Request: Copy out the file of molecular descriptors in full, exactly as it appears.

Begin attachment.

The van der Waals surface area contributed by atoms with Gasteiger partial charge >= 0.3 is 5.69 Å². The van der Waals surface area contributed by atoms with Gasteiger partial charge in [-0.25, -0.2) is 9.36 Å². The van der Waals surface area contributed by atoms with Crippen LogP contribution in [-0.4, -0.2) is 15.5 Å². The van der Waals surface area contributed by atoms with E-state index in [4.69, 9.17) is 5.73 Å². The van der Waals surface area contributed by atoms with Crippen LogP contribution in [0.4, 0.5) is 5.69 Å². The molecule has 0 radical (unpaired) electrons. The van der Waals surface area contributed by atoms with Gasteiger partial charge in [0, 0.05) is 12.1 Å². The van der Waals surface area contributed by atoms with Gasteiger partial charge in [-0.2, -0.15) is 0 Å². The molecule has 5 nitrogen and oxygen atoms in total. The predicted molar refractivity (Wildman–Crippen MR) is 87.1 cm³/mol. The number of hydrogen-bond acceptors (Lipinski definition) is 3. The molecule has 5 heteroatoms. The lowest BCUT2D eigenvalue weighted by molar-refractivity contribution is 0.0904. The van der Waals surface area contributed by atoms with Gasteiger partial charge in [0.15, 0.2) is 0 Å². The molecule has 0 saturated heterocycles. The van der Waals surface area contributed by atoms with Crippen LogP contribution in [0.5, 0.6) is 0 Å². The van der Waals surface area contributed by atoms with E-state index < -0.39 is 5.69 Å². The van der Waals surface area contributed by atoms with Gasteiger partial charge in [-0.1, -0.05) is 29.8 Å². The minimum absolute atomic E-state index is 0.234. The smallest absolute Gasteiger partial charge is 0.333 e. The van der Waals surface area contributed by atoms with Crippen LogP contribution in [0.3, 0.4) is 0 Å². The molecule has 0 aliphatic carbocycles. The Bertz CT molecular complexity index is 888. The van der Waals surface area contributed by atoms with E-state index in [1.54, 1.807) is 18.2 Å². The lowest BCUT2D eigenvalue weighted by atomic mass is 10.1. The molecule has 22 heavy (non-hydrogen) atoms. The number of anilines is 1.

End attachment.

The van der Waals surface area contributed by atoms with Gasteiger partial charge >= 0.3 is 5.69 Å². The van der Waals surface area contributed by atoms with Gasteiger partial charge in [-0.25, -0.2) is 9.36 Å². The van der Waals surface area contributed by atoms with Crippen LogP contribution in [-0.4, -0.2) is 15.5 Å². The van der Waals surface area contributed by atoms with E-state index in [4.69, 9.17) is 5.73 Å². The van der Waals surface area contributed by atoms with Crippen LogP contribution in [0.4, 0.5) is 5.69 Å². The molecule has 0 radical (unpaired) electrons. The van der Waals surface area contributed by atoms with Gasteiger partial charge in [0, 0.05) is 12.1 Å². The van der Waals surface area contributed by atoms with Gasteiger partial charge in [-0.2, -0.15) is 0 Å². The molecule has 5 nitrogen and oxygen atoms in total. The predicted molar refractivity (Wildman–Crippen MR) is 87.1 cm³/mol. The number of hydrogen-bond acceptors (Lipinski definition) is 3. The molecule has 5 heteroatoms. The lowest BCUT2D eigenvalue weighted by molar-refractivity contribution is 0.0904. The van der Waals surface area contributed by atoms with Gasteiger partial charge in [0.15, 0.2) is 0 Å². The molecule has 0 saturated heterocycles. The van der Waals surface area contributed by atoms with Crippen LogP contribution in [0.5, 0.6) is 0 Å². The van der Waals surface area contributed by atoms with E-state index < -0.39 is 5.69 Å². The van der Waals surface area contributed by atoms with Gasteiger partial charge in [-0.1, -0.05) is 29.8 Å². The minimum absolute atomic E-state index is 0.234. The smallest absolute Gasteiger partial charge is 0.333 e. The van der Waals surface area contributed by atoms with Crippen LogP contribution in [0.3, 0.4) is 0 Å². The molecule has 0 aliphatic carbocycles. The Bertz CT molecular complexity index is 888. The van der Waals surface area contributed by atoms with E-state index in [1.54, 1.807) is 18.2 Å². The lowest BCUT2D eigenvalue weighted by atomic mass is 10.1. The molecule has 22 heavy (non-hydrogen) atoms. The number of anilines is 1.